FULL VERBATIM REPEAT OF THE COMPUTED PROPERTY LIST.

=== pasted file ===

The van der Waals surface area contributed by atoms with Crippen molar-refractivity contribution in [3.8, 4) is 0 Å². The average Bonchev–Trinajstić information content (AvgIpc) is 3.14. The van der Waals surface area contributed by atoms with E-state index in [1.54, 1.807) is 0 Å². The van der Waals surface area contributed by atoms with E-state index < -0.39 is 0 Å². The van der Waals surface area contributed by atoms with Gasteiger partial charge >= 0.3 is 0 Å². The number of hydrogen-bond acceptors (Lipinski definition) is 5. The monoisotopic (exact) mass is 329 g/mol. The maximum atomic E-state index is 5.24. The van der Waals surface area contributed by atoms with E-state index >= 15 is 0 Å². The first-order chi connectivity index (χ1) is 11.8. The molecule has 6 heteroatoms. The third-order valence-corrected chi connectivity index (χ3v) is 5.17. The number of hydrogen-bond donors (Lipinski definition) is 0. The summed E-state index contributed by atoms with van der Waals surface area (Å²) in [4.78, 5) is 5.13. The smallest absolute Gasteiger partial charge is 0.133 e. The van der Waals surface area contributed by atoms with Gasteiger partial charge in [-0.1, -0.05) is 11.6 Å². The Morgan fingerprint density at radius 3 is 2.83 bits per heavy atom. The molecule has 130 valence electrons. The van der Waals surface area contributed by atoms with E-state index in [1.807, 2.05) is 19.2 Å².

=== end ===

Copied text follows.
The van der Waals surface area contributed by atoms with Crippen molar-refractivity contribution in [3.8, 4) is 0 Å². The average Bonchev–Trinajstić information content (AvgIpc) is 3.14. The van der Waals surface area contributed by atoms with E-state index in [1.54, 1.807) is 0 Å². The van der Waals surface area contributed by atoms with E-state index < -0.39 is 0 Å². The van der Waals surface area contributed by atoms with Gasteiger partial charge >= 0.3 is 0 Å². The number of hydrogen-bond acceptors (Lipinski definition) is 5. The monoisotopic (exact) mass is 329 g/mol. The maximum atomic E-state index is 5.24. The van der Waals surface area contributed by atoms with E-state index >= 15 is 0 Å². The first-order chi connectivity index (χ1) is 11.8. The molecule has 6 heteroatoms. The third-order valence-corrected chi connectivity index (χ3v) is 5.17. The number of hydrogen-bond donors (Lipinski definition) is 0. The summed E-state index contributed by atoms with van der Waals surface area (Å²) in [4.78, 5) is 5.13. The smallest absolute Gasteiger partial charge is 0.133 e. The van der Waals surface area contributed by atoms with Gasteiger partial charge in [-0.1, -0.05) is 11.6 Å². The Morgan fingerprint density at radius 3 is 2.83 bits per heavy atom. The molecule has 130 valence electrons. The van der Waals surface area contributed by atoms with E-state index in [1.807, 2.05) is 19.2 Å².